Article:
Thursday, December 30, 2010

Watergate's Legacy is on its way

After a long gestation, my book Watergate's Legacy and the Press: The Investigative Impulse will be arriving in bookstores on January 30.

The book explores the ups and downs of investigative reporting before, during and after the scandal that forced Richard Nixon to resign the presidency. It shows how Watergate changed journalism and what lies ahead for investigative reporting in the digital age.

You can order it directly from the Northwestern University Press or from Amazon, Borders, Barnes & Noble and other favorite booksellers.

It's already won some rave reviews:

“Jon Marshall has written a very readable, deeply researched and wisely analyzed assessment of American investigative reporting before and after Watergate. Based on my decades of practicing, editing, writing about and now teaching accountability journalism, I believe this book should be the benchmark authority for all future examinations of the subject. I know I will be going back to it again and again.”

Leonard Downie Jr., vice president at large and former executive editor of The Washington Post and Weil Family Professor of Journalism at the Walter Cronkite School of Journalism and Mass Communication at Arizona State University

“This is a remarkably complete and coherent account of the seminal role that investigative journalism has played in American history.”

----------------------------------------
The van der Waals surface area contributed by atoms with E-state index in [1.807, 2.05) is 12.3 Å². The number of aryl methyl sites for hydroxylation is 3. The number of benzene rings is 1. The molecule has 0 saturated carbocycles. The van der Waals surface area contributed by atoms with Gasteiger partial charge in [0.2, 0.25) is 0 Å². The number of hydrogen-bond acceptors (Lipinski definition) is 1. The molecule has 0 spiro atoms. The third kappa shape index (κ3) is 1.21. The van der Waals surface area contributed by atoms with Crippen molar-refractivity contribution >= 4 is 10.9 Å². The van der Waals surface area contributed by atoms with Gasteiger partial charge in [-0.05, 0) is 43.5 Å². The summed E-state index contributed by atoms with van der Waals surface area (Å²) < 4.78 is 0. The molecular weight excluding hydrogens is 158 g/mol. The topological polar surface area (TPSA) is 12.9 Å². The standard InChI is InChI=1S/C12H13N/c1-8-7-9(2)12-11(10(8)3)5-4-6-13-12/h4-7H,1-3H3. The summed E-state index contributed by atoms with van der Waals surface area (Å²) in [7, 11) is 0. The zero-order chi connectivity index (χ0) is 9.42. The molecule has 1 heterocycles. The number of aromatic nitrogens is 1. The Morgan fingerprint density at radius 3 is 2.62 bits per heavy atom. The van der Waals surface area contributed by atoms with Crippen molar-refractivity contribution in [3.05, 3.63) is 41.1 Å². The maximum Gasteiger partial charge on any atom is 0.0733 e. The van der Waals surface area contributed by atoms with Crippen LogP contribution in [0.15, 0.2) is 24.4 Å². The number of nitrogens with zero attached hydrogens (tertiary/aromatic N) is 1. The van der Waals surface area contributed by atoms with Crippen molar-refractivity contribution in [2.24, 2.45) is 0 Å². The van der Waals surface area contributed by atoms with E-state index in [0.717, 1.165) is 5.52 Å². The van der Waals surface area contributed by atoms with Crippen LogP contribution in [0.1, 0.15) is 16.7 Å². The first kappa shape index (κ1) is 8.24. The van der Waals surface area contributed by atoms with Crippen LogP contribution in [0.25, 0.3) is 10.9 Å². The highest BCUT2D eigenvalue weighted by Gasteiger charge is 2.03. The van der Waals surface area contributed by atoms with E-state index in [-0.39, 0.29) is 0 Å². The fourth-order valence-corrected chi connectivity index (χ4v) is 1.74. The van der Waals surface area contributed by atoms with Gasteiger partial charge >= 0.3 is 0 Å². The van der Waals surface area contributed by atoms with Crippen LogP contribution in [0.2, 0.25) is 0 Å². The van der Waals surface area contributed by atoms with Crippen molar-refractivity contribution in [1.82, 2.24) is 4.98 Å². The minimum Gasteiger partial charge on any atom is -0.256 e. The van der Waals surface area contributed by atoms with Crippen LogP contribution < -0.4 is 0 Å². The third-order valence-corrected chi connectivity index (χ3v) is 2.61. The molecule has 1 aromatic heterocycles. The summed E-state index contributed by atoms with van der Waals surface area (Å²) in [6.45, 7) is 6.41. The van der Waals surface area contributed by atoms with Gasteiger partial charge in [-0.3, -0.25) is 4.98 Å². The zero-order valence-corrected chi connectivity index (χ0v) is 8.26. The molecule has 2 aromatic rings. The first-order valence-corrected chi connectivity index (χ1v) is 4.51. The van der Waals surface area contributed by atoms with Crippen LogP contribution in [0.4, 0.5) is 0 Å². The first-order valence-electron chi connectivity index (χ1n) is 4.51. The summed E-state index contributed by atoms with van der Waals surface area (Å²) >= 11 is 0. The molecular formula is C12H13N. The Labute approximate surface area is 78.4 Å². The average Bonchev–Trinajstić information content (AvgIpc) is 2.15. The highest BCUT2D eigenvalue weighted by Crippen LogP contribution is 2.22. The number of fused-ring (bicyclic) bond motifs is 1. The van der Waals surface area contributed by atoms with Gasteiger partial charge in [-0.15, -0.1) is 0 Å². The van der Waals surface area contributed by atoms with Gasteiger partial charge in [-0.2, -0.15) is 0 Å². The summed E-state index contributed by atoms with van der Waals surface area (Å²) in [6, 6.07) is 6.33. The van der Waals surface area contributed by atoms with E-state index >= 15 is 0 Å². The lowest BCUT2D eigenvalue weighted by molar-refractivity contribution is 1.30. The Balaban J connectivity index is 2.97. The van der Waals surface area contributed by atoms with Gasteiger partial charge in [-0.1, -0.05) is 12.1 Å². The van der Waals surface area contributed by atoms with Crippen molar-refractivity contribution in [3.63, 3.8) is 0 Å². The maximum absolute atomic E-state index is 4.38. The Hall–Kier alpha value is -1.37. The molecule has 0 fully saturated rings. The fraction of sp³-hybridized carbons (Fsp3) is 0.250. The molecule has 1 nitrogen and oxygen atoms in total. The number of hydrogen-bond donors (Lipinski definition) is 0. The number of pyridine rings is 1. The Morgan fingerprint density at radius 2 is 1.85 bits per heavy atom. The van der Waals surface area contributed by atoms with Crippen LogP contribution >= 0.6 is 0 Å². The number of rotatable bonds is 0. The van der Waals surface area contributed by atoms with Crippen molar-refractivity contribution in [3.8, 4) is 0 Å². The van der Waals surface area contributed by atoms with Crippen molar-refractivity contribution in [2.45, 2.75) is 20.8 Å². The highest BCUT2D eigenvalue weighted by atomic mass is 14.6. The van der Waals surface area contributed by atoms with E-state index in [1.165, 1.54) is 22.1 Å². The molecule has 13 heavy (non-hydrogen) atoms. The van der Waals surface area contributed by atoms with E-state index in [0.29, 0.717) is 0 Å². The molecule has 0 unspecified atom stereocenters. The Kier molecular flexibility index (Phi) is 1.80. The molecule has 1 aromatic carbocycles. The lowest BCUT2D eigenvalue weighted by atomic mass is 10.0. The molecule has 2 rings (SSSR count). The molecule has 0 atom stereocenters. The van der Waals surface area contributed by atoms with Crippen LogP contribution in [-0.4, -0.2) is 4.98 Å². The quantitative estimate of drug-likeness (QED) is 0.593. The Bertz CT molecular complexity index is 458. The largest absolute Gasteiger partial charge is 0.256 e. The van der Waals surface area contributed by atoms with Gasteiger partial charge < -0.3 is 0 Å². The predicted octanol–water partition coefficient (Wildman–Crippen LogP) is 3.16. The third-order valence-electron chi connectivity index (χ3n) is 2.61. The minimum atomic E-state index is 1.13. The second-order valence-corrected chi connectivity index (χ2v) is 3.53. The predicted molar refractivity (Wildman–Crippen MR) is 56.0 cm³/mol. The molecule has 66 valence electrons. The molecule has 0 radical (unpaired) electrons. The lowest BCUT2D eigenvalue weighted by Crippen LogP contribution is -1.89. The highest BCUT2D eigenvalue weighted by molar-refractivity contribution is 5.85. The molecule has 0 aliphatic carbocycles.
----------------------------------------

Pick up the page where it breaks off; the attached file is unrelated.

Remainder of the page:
Daniel Schorr, National Public Radio

“Jon Marshall captures the power of investigative reporting to keep our democracy strong, just and honest – and, in unflinching terms, the consequences when it’s done wrong or not at all. This is an inspired and inspiring survey of the craft’s past to present that gives me hope for its future.”

Deborah Nelson, Pulitzer Prize-winning journalist, author of The War Behind Me,
past president of Investigative Reporters and Editors, and director of the Carnegie Seminar at the Philip Merrill College of Journalism at the University of Maryland

I hope you enjoy it. Let me know what you think.

Friday, August 04, 2006

News Gems Has Retired

News Gems has retired, at least temporarily, while I work on other projects, including my book Watergate's Legacy and the Press: The Investigative Impulse.

Thank you all for the support you have given News Gems over the years.


Wednesday, August 02, 2006

An Unfriendly Truth

I confess that I've never turned to ESPN before for high-powered investigative reporting, but "An Un-American Tragedy" by Mike Fish has converted me. Fish raises troubling questions about the friendly fire death of Army ranger and former NFL safety Pat Tillman in Afghanistan, how the Army acted afterward and whether his death was used for political purposes. To report this story, reviewed Army documents and interviewed some of Tillman's relatives, his fellow Rangers, Army officials and medical and military experts. In addition to Fish's sharply written story, the Web package includes an interactive map of the Afghan valley where Tillman died, profiles of the other Rangers shot that day, a timeline, great photos and links to transcripts of the investigation. My gratitude to the Poynter Institute's Al Tompkins for pointing out this excellent story.